The point of the story is to rescue the professor, your adopted parental guardian, after he has been captured by a subterranean race. You meet a character who is named Baldwin who helps you on your journey to rescue him. Throughout the story, you learn that the underground race is planning to wage an attack on the surface. Your objective is to stop it from happening by taking out different individuals who are connected to the plan, while at the same time trying to get to the professor. It might seem basic, and it somewhat is, but the story is still good. There is no voice acting throughout the entire game, which in all aspects would normally put me off, but it wasn’t that bad of an omission as you can hear the character through the lines and animation that they portray in the game. Now, I won’t go into spoilers, but the story is better than I originally thought it might be and more complex with the issues that it tackles. Basically to sum it up, I pose the following question:
“What happens if the 1 person that cares about you is taken away?”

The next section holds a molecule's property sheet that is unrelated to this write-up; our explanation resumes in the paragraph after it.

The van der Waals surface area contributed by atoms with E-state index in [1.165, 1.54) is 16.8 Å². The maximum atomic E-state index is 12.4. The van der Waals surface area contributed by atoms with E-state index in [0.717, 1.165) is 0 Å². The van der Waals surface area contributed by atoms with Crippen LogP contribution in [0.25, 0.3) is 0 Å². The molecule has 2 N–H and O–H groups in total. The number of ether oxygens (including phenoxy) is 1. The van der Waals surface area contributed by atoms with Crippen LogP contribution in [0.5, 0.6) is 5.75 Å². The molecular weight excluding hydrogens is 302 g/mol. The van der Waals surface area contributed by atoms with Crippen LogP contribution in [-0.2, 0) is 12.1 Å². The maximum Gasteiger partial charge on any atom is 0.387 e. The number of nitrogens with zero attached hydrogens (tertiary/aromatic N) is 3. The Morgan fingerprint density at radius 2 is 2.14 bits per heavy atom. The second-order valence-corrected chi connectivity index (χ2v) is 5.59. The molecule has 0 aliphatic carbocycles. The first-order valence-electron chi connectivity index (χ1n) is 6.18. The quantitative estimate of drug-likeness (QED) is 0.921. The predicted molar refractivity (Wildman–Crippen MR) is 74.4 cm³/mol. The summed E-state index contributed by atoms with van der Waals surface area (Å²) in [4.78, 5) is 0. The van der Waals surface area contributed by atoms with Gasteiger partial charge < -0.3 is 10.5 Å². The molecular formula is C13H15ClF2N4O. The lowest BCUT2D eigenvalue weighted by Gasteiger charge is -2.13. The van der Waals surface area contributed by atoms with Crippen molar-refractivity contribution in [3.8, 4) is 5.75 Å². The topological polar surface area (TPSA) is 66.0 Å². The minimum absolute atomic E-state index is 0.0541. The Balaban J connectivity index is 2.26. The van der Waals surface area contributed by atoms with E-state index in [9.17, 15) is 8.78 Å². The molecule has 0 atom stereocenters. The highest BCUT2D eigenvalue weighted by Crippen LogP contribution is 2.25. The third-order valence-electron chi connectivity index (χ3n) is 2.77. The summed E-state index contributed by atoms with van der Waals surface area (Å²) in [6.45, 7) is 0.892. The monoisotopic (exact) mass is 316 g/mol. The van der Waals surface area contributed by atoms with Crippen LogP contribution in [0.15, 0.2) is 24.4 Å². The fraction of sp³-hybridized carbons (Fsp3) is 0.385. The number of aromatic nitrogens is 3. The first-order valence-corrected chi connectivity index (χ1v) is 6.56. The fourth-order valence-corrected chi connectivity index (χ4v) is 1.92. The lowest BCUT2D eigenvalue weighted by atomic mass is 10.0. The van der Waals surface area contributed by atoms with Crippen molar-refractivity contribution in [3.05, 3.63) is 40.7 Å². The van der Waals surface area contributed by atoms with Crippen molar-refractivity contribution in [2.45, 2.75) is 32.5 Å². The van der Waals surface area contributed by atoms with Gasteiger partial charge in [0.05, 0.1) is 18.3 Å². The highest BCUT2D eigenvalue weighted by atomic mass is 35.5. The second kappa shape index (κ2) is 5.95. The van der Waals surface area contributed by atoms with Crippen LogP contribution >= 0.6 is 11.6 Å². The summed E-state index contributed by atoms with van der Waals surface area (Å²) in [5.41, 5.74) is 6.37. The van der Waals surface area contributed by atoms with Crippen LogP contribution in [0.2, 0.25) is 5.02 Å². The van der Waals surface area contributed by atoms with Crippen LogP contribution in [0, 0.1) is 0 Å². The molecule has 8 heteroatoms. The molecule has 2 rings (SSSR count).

Okay, so I talked about the story, but the most important part of any game, in my opinion, is the gameplay. Basically, you combine an RPG and a beat-em-up brawler, and you get what Young Souls is. There are many aspects to the gameplay but one of them, and the most important, is combat. This game plays as a beat-em-up level by level, but is more action RPG in my opinion, but it feels much more modern than most might. You need to equip weapons, armor, and one accessory to each of the twin characters to gain Attack Power, HP, and Mana. You unlock different accessories throughout the game and you have to pick 1 for each character to use. I picked the bow for Jenn, and the bomb for Tristan, but there are four others to choose from. However, be mindful because each piece of armor, and weapon, you equip has a weight cost that makes your character slower on the battlefield. The stronger the equipment, the more it will cost you. Personally, I had Tristan be a little heavier but have a higher attack power, while I had Jenn be lighter but with less attack power. Finding that balance throughout the game made the combat even more fun as I felt like I was playing an RPG at points.